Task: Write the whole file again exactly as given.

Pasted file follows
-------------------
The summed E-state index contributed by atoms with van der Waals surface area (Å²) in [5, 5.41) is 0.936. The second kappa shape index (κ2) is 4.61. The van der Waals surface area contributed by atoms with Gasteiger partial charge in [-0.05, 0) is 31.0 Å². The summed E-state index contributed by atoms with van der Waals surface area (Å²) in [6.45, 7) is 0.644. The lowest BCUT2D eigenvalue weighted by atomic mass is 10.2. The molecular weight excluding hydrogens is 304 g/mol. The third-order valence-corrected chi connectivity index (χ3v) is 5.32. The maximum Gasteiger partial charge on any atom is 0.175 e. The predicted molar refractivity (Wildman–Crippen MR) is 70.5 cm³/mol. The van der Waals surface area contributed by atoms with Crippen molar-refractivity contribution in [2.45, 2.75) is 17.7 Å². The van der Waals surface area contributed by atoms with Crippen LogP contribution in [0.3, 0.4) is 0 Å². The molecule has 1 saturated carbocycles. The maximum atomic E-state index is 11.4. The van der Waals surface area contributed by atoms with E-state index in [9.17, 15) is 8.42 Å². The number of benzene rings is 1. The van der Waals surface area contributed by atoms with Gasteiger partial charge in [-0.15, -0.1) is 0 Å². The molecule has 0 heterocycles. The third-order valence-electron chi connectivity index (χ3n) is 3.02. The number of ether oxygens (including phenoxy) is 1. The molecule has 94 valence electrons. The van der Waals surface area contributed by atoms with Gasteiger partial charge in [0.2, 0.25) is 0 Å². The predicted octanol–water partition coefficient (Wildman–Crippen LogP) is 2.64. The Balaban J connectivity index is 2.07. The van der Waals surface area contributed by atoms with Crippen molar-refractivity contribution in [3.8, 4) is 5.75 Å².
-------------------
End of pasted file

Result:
The summed E-state index contributed by atoms with van der Waals surface area (Å²) in [5, 5.41) is 0.936. The second kappa shape index (κ2) is 4.61. The van der Waals surface area contributed by atoms with Gasteiger partial charge in [-0.05, 0) is 31.0 Å². The summed E-state index contributed by atoms with van der Waals surface area (Å²) in [6.45, 7) is 0.644. The lowest BCUT2D eigenvalue weighted by atomic mass is 10.2. The molecular weight excluding hydrogens is 304 g/mol. The third-order valence-corrected chi connectivity index (χ3v) is 5.32. The maximum Gasteiger partial charge on any atom is 0.175 e. The predicted molar refractivity (Wildman–Crippen MR) is 70.5 cm³/mol. The van der Waals surface area contributed by atoms with Crippen molar-refractivity contribution in [2.45, 2.75) is 17.7 Å². The van der Waals surface area contributed by atoms with Crippen LogP contribution in [0.3, 0.4) is 0 Å². The molecule has 1 saturated carbocycles. The maximum atomic E-state index is 11.4. The van der Waals surface area contributed by atoms with E-state index in [9.17, 15) is 8.42 Å². The number of benzene rings is 1. The van der Waals surface area contributed by atoms with Gasteiger partial charge in [-0.15, -0.1) is 0 Å². The molecule has 0 heterocycles. The third-order valence-electron chi connectivity index (χ3n) is 3.02. The number of ether oxygens (including phenoxy) is 1. The molecule has 94 valence electrons. The van der Waals surface area contributed by atoms with Gasteiger partial charge in [0.2, 0.25) is 0 Å². The predicted octanol–water partition coefficient (Wildman–Crippen LogP) is 2.64. The Balaban J connectivity index is 2.07. The van der Waals surface area contributed by atoms with Crippen molar-refractivity contribution in [3.8, 4) is 5.75 Å².